Cinema || A Pigeon Sat on a Branch Reflecting on Existence
Swedish auteur Roy Andersson’s latest, after a reflective hiatus of seven years, is the concluding part of his “living”-trilogy, which had been preceded by ‘Songs from the Second Floor’ and ‘You, the Living’ respectively.
‘A Pigeon Sat on a Branch Reflecting on Existence’ is a slow-burning, surrealistic existential diorama that is an extension of Andersson’s confessed investigation into the nature of life itself. Blurring past and present, Andersson’s long takes, static camera and intricate mise-en-scene present what is a deliciously confusing mix of characters, locations and situations which oscillate seamlessly from dark humour to an air of tragedy.
The show opens with three instances of death, the great constant in human existence, the most thought-provoking of which involve a heart failure in a cruise-ship cafeteria, right after the soon-to-be dead man orders and pays for a beer and a sandwich. As the onlookers gape at the tragedy, the question of who gets the food that has already been paid for is posited in what may very well be one of the most memorable sequences in world cinema.
The largely disconnected and ‘meaningless’ plot is driven forward by the two traveling salesmen Sam (Nisse Vestblom) and Jonathan (Holger Andersson) who deal in novelty articles that is supposed to bring joy and a smile to faces, namely sets of vampire teeth (with extra long fangs), a laughing bag and a mask of ‘Uncle One-Tooth’, which is grotesque enough to scare a poor woman to bits. The fallout, dejection and overall sorrow in the life of the two men who peddle joy is almost reminiscent of Beckett’s Vladimir and Estragon, their tedious life and the slow, philosophical breakdown of Jonathan a glaring reminder of the futilities galore in a given lifetime.
The past is woven into the collage with the 17th century warrior king Charles XII’s war tune, which at once depicts a pub during the second Great War and the time of unnerving Swedish neutrality, where the lady of the house is offering a shot each in exchange of a kiss, while the same tune follows in the background as Charles XII himself presents at an identical, modern day watering hole for a glass of ‘water’ as he recruits a handsome young man for the battlefield where he gets the privilege of sharing the King’s tent!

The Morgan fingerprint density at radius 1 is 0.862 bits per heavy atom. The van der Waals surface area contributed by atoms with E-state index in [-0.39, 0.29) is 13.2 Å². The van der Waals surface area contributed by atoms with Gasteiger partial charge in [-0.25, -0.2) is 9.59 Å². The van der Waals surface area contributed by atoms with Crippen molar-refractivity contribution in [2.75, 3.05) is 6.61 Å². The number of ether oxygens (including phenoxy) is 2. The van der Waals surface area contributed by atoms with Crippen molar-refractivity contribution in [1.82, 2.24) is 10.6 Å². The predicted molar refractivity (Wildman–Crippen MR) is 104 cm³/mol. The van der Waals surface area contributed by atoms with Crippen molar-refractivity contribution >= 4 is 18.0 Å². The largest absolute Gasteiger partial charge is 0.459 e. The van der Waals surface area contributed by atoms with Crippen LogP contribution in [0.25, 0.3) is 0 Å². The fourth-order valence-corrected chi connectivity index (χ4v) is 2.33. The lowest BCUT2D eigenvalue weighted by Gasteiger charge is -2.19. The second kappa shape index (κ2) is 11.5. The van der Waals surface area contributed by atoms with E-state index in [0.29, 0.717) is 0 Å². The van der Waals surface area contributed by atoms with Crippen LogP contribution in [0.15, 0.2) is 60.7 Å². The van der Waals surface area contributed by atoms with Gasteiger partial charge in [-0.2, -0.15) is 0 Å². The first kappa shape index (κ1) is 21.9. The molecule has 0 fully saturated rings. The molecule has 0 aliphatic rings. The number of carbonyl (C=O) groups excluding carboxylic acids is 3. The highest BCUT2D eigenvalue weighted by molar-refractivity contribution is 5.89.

The defeated return sees the king and his men at their worst, as he enters the same pub for a visit to the toilet, only to find that the restroom is occupied. The women sitting around are intimidated that their husbands have died in the war and hence they would be given the gift of a widow’s veil.
The monotony of life, the certainty of death and the apathy that we hold towards it is ingeniously dealt with in the tableaux where a makeshift smelting furnace with the insignia of ‘Boliden’ (A reference to a Swedish mining and smelting corporation with a shady history) is seen to take in real people (led, conspicuously, by English speaking officers) instead of the precursory metal ore, while a group of visibly well-off individuals witness the scene from a distance, sipping on champagne.
It is fruitless to find any ‘wholesome meaning’ in a brush work dealing with the appalling absurdity of life and the suddenness of death.
Andersson attempts to piece together a bird’s eye view of life that has conveniently confused (as a child in the film narrate what a pigeon on a branch may be musing upon) existence with ‘money’.
A solitary take of two lovers on a beach along with their pet dog is perhaps the solitary symbol of hope sewn into the narrative.
Andersson’s film is a view from inside a glass box, like that in a museum in the very first shot where a stuffed pigeon rests, as he attempts to make sense of a world via characters that are visible, but are always too far from the screen to get a proper glimpse of, not unlike the way we tend to function in today’s world, meaninglessly mouthing without a shred of conviction: ‘It’s good to hear that you’re doing well…’ 
Film: A Pigeon sat on a branch reflecting on Existence
Written and directed by Roy Andersson
Language: Swedish, English
First Published: CultureCult Magazine, Issue One: October 2015